Smarter Decisions,
Better Care

UpToDate synthesizes the most recent medical information into evidence-based practical recommendations clinicians trust to make the right point-of-care decisions.

  • Rigorous editorial process: Evidence-based treatment recommendations
  • World-Renowned physician authors: over 5,100 physician authors and editors around the globe
  • Innovative technology: integrates into the workflow; access from EMRs

Choose from the list below to learn more about subscriptions for a:


Subscribers log in here


Overview of peripheral nerve blocks

INTRODUCTION

Peripheral nerve blocks (PNB) are widely-used for surgical anesthesia as well as for both postoperative and nonsurgical analgesia. PNBs offer distinct benefits over general or neuraxial anesthesia in certain clinical situations [1]. In addition, PNBs provide analgesia that may be superior to other techniques for some patients.  

This topic will discuss aspects of PNBs that are common to multiple blocks. Issues specific to particular blocks are discussed separately. (See "Peripheral nerve block: Techniques".)

USE OF NERVE BLOCKS

Indications — There are no specific indications for peripheral nerve blocks (PNBs). Blocks are often used to avoid the effects of alternative anesthetics or analgesics. The most common rationales for their use are to avoid side effects and complications of general anesthesia (GA), particularly respiratory-related effects, and to provide analgesia while minimizing opioid use.

Examples of circumstances in which PNBs might be preferable to GA as a sole anesthetic include:

Patients at risk of respiratory depression related to GA (eg, obstructive sleep apnea, severe obesity, underlying pulmonary disease, advanced age)

                               

Subscribers log in here

To continue reading this article, you must log in with your personal, hospital, or group practice subscription. For more information or to purchase a personal subscription, click below on the option that best describes you:
Literature review current through: Jun 2014. | This topic last updated: Feb 26, 2014.
The content on the UpToDate website is not intended nor recommended as a substitute for medical advice, diagnosis, or treatment. Always seek the advice of your own physician or other qualified health care professional regarding any medical questions or conditions. The use of this website is governed by the UpToDate Terms of Use ©2014 UpToDate, Inc.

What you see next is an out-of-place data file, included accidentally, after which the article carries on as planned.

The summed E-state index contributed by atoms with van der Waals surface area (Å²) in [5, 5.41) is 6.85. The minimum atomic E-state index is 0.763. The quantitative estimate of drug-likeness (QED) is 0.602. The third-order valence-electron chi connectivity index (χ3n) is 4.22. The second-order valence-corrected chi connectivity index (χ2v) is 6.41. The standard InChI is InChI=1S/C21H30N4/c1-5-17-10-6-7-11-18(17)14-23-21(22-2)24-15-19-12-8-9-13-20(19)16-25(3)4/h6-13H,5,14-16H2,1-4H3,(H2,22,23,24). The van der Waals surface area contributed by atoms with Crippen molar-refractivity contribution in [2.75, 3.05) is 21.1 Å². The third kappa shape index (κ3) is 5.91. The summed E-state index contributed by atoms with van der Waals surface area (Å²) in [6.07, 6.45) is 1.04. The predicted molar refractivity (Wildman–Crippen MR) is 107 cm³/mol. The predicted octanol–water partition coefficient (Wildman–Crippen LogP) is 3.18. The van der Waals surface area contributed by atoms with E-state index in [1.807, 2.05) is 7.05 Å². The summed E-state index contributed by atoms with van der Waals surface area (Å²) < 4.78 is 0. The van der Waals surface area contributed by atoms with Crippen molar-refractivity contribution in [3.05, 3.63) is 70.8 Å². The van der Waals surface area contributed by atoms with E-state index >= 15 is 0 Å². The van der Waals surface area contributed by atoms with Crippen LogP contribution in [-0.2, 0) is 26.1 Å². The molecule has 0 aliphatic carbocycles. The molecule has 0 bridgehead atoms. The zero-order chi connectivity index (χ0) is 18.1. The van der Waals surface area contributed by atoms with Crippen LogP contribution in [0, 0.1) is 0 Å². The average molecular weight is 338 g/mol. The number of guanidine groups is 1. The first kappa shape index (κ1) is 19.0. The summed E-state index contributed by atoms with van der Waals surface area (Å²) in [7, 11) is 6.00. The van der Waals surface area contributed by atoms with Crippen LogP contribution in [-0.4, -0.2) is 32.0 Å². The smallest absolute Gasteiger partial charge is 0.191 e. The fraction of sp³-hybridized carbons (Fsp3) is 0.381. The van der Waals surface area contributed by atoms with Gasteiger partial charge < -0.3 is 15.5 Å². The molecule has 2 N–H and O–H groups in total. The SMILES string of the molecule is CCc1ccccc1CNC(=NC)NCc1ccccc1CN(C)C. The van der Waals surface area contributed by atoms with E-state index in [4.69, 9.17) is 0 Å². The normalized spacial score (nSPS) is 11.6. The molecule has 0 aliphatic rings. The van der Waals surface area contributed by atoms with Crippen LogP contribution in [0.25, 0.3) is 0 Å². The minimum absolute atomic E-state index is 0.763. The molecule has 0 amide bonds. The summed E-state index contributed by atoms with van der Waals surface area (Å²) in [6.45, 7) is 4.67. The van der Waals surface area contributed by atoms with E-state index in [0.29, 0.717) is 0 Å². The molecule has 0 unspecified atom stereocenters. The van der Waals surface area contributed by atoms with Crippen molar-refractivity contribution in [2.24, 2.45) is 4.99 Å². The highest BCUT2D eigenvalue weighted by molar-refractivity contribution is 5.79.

References
Top
  1. Lin E, Choi J, Hadzic A. Peripheral nerve blocks for outpatient surgery: evidence-based indications. Curr Opin Anaesthesiol 2013; 26:467.
  2. Borgeat A, Ekatodramis G, Kalberer F, Benz C. Acute and nonacute complications associated with interscalene block and shoulder surgery: a prospective study. Anesthesiology 2001; 95:875.
  3. Horlocker TT, Wedel DJ, Rowlingson JC, et al. Regional anesthesia in the patient receiving antithrombotic or thrombolytic therapy: American Society of Regional Anesthesia and Pain Medicine Evidence-Based Guidelines (Third Edition). Reg Anesth Pain Med 2010; 35:64.
  4. Bingham AE, Fu R, Horn JL, Abrahams MS. Continuous peripheral nerve block compared with single-injection peripheral nerve block: a systematic review and meta-analysis of randomized controlled trials. Reg Anesth Pain Med 2012; 37:583.
  5. Standards for Basic Anesthetic Monitoring http://www.asahq.org/For-Members/Standards-Guidelines-and-Statements.aspx (Accessed on January 07, 2014).
  6. Walker KJ, McGrattan K, Aas-Eng K, Smith AF. Ultrasound guidance for peripheral nerve blockade. Cochrane Database Syst Rev 2009; :CD006459.